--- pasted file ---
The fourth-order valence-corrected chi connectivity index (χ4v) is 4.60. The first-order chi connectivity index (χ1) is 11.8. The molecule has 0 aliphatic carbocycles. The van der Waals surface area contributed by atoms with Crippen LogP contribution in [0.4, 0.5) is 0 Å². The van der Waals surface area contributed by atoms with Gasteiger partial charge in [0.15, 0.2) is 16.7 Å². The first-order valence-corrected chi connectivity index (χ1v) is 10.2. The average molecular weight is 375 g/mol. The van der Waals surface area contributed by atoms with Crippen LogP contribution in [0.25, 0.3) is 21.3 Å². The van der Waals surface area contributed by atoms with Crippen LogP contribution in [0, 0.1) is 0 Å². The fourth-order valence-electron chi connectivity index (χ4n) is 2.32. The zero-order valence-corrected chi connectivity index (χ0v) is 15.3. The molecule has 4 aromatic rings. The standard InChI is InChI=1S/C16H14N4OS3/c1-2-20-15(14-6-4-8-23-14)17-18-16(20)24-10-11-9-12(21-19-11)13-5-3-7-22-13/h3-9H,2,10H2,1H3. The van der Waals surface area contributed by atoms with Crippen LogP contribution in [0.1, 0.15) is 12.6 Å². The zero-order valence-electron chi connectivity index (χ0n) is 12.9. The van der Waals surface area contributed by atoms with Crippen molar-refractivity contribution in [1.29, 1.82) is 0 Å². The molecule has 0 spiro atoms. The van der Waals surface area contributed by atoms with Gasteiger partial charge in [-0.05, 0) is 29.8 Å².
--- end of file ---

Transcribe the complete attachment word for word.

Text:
The fourth-order valence-corrected chi connectivity index (χ4v) is 4.60. The first-order chi connectivity index (χ1) is 11.8. The molecule has 0 aliphatic carbocycles. The van der Waals surface area contributed by atoms with Crippen LogP contribution in [0.4, 0.5) is 0 Å². The van der Waals surface area contributed by atoms with Gasteiger partial charge in [0.15, 0.2) is 16.7 Å². The first-order valence-corrected chi connectivity index (χ1v) is 10.2. The average molecular weight is 375 g/mol. The van der Waals surface area contributed by atoms with Crippen LogP contribution in [0.25, 0.3) is 21.3 Å². The van der Waals surface area contributed by atoms with Crippen LogP contribution in [0, 0.1) is 0 Å². The fourth-order valence-electron chi connectivity index (χ4n) is 2.32. The zero-order valence-corrected chi connectivity index (χ0v) is 15.3. The molecule has 4 aromatic rings. The standard InChI is InChI=1S/C16H14N4OS3/c1-2-20-15(14-6-4-8-23-14)17-18-16(20)24-10-11-9-12(21-19-11)13-5-3-7-22-13/h3-9H,2,10H2,1H3. The van der Waals surface area contributed by atoms with Crippen LogP contribution in [0.1, 0.15) is 12.6 Å². The zero-order valence-electron chi connectivity index (χ0n) is 12.9. The van der Waals surface area contributed by atoms with Crippen molar-refractivity contribution in [1.29, 1.82) is 0 Å². The molecule has 0 spiro atoms. The van der Waals surface area contributed by atoms with Gasteiger partial charge in [-0.05, 0) is 29.8 Å².